# The simple/short version of the question:

What does a hydrometer gravity reading of 1.036 really mean? Does it mean the density of the liquid is 3.6% greater than that of distilled water (ignoring inaccuracies and errors in measurement)?

# The context/long version of the question:

When creating a yeast starter, it is commonly advised to create a light wort in the range of 1.030 to 1.040 gravity by using 100g of dry malt extract (DME) per liter of water in the starter, or a 10-to-1 ratio of water to DME by weight.

According to wikipedia, gravity is "the ratio of the density of a sample to the density of water", or equivalently, the ratio of the mass of a given volume of a sample to the mass of an equal volume of pure water. By my math, 1L of water is ~1000g (with variation depending on temperature), and dissolving 100g of DME into that should result in a gravity of (1000g + 100g)/1000g = 1.100. This is very, very far off from the 1.030-1.040 range expected by common wisdom.

Thinking this common wisdom was perhaps just a commonly-repeated mistake, I checked the suggestions of 4 online yeast starter calculators, to see how much DME they each suggest should be added to 1 liter of water to achieve 1.036 gravity (apologies for the non-links, apparently I need more reputation to post more than 2):

• 102.7g according to www.brewersfriend.com/yeast-pitch-rate-and-starter-calculator/
• 103g according to www.captainbrew.com/yeast-pitch-rate-and-starter-calculator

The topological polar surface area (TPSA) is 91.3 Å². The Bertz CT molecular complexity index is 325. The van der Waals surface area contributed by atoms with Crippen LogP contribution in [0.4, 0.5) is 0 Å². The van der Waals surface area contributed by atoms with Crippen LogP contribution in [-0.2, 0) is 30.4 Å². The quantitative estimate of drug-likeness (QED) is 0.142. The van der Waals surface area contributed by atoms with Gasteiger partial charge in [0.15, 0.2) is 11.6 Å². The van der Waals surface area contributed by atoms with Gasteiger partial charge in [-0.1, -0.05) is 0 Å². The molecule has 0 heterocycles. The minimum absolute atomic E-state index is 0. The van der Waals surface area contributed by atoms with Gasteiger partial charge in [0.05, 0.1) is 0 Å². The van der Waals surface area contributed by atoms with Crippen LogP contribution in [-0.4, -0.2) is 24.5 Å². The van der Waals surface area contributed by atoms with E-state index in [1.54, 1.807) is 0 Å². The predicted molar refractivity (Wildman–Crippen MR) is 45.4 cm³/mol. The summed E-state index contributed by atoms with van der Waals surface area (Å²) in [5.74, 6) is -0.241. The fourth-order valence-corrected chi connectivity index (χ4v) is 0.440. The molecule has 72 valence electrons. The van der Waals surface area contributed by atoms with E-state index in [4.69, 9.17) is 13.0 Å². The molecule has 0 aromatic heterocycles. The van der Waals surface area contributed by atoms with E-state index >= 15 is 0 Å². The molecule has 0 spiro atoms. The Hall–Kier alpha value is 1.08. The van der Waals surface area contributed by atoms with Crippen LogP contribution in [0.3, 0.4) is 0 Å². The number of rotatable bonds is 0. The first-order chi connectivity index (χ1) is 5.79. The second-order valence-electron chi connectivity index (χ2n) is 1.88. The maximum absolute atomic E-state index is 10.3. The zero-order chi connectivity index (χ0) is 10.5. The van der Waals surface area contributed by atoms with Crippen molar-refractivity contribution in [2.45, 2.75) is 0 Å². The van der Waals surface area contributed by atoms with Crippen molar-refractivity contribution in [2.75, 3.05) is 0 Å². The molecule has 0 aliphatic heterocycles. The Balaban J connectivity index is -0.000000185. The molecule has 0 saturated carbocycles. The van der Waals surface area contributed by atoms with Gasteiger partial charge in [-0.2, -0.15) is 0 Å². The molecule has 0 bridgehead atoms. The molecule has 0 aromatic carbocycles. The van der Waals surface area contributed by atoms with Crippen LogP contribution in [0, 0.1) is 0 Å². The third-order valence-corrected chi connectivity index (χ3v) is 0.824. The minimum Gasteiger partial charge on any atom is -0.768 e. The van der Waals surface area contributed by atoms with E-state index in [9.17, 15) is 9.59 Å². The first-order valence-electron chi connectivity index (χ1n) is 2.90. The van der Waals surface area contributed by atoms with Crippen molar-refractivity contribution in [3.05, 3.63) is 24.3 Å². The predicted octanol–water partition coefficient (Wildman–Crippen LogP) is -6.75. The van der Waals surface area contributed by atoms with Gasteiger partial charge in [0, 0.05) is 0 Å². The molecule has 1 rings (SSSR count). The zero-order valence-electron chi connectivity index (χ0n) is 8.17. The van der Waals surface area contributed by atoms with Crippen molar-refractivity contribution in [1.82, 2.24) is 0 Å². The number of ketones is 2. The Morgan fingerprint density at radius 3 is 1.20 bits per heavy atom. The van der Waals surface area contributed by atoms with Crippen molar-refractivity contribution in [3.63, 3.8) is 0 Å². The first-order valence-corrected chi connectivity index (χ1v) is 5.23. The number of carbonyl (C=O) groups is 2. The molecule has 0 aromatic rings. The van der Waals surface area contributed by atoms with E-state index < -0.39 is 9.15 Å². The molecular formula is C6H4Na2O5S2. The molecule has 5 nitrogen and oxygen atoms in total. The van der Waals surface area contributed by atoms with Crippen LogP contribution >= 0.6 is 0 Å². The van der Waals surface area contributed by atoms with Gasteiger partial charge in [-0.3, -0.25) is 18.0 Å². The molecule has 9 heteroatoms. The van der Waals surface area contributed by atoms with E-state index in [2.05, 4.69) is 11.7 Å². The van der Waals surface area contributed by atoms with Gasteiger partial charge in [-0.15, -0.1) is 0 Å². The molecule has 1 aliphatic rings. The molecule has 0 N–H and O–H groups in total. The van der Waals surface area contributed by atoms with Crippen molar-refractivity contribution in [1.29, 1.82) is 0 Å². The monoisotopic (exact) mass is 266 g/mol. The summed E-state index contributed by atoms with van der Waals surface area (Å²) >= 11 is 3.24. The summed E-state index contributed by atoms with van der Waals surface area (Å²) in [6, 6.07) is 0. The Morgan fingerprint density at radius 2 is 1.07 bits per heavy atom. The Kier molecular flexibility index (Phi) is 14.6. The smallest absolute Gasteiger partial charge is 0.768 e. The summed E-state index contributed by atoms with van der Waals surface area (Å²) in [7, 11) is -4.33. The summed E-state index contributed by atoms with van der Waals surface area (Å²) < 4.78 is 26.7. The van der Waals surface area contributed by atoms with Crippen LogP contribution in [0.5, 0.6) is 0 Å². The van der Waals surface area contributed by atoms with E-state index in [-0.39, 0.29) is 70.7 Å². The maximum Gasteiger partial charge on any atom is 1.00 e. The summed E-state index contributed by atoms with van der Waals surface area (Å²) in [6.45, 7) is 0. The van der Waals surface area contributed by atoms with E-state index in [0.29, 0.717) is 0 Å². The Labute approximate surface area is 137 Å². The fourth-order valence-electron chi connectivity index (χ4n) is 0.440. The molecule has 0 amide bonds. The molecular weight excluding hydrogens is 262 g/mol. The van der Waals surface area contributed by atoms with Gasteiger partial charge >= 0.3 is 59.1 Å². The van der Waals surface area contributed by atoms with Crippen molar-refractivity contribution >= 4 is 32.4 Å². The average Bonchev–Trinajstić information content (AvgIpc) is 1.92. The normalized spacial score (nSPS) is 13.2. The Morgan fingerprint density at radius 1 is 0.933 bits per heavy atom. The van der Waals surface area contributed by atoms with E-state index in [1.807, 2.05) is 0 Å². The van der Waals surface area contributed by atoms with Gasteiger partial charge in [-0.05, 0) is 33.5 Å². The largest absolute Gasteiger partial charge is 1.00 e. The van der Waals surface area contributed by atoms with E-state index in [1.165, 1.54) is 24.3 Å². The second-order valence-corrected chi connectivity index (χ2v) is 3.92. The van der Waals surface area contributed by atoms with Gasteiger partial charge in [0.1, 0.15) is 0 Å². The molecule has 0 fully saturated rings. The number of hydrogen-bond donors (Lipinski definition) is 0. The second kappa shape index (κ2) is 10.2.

• 98.18g according to www.yeastcalculator.com/yeastcalc.html
• 98g according to www.brewunited.com/yeast_calculator.php

Aside from rounding differences, there are 2 different values given here, within ~5% of each other, and essentially agreeing with commonly-repeated advice. In contrast, my straightforward calculation would suggest the value is 36g of DME per liter, barely more than a third of the values from the calculators.

So I checked experimentally (and very roughly) while creating a big starter. Using a kitchen scale, I took 3.1L of hot tap water (the extra 0.1L is to compensate a bit for boil-off), and added 300g of DME. I brought it to a rolling boil and held it there for ~5 minutes to sanitize, then used a larger pot to make an ice water bath, and cooled the starter wort to ~68F according to my floating thermometer. I checked the gravity with my hydrometer, and it read ~1.040. There's plenty of room for little errors here, but the fact is, I got results pretty much in line with the common advice and the online calculators.

I just don't understand how this can be. It seems like I should have seen a gravity reading close to 1.100. But when common wisdom, 4 online calculators using (apparently) at least 2 different equations, and my own experimental results all disagree with my abstract logic, I have to assume my abstract logic is incorrect. What's wrong with my calculation? How does adding 100g of DME to 1L of water result in a gravity of ~1.036 instead of ~1.100?